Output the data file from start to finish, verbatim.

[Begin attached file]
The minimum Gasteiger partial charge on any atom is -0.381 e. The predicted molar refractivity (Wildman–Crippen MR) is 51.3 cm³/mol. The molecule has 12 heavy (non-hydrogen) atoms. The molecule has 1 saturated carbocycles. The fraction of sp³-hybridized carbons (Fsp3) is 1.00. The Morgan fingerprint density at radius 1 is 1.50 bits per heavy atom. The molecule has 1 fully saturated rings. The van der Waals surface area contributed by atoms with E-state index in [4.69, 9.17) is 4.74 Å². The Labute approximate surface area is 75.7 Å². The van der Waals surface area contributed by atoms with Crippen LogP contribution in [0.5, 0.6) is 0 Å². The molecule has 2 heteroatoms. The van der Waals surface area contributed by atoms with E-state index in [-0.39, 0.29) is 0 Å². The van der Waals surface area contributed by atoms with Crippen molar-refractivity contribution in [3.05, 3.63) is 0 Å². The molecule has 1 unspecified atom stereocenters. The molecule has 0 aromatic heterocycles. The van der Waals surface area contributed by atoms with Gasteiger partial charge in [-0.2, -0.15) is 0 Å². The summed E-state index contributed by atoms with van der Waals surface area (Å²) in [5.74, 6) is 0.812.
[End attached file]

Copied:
The minimum Gasteiger partial charge on any atom is -0.381 e. The predicted molar refractivity (Wildman–Crippen MR) is 51.3 cm³/mol. The molecule has 12 heavy (non-hydrogen) atoms. The molecule has 1 saturated carbocycles. The fraction of sp³-hybridized carbons (Fsp3) is 1.00. The Morgan fingerprint density at radius 1 is 1.50 bits per heavy atom. The molecule has 1 fully saturated rings. The van der Waals surface area contributed by atoms with E-state index in [4.69, 9.17) is 4.74 Å². The Labute approximate surface area is 75.7 Å². The van der Waals surface area contributed by atoms with Crippen LogP contribution in [0.5, 0.6) is 0 Å². The molecule has 2 heteroatoms. The van der Waals surface area contributed by atoms with E-state index in [-0.39, 0.29) is 0 Å². The van der Waals surface area contributed by atoms with Crippen molar-refractivity contribution in [3.05, 3.63) is 0 Å². The molecule has 1 unspecified atom stereocenters. The molecule has 0 aromatic heterocycles. The van der Waals surface area contributed by atoms with Gasteiger partial charge in [-0.2, -0.15) is 0 Å². The summed E-state index contributed by atoms with van der Waals surface area (Å²) in [5.74, 6) is 0.812.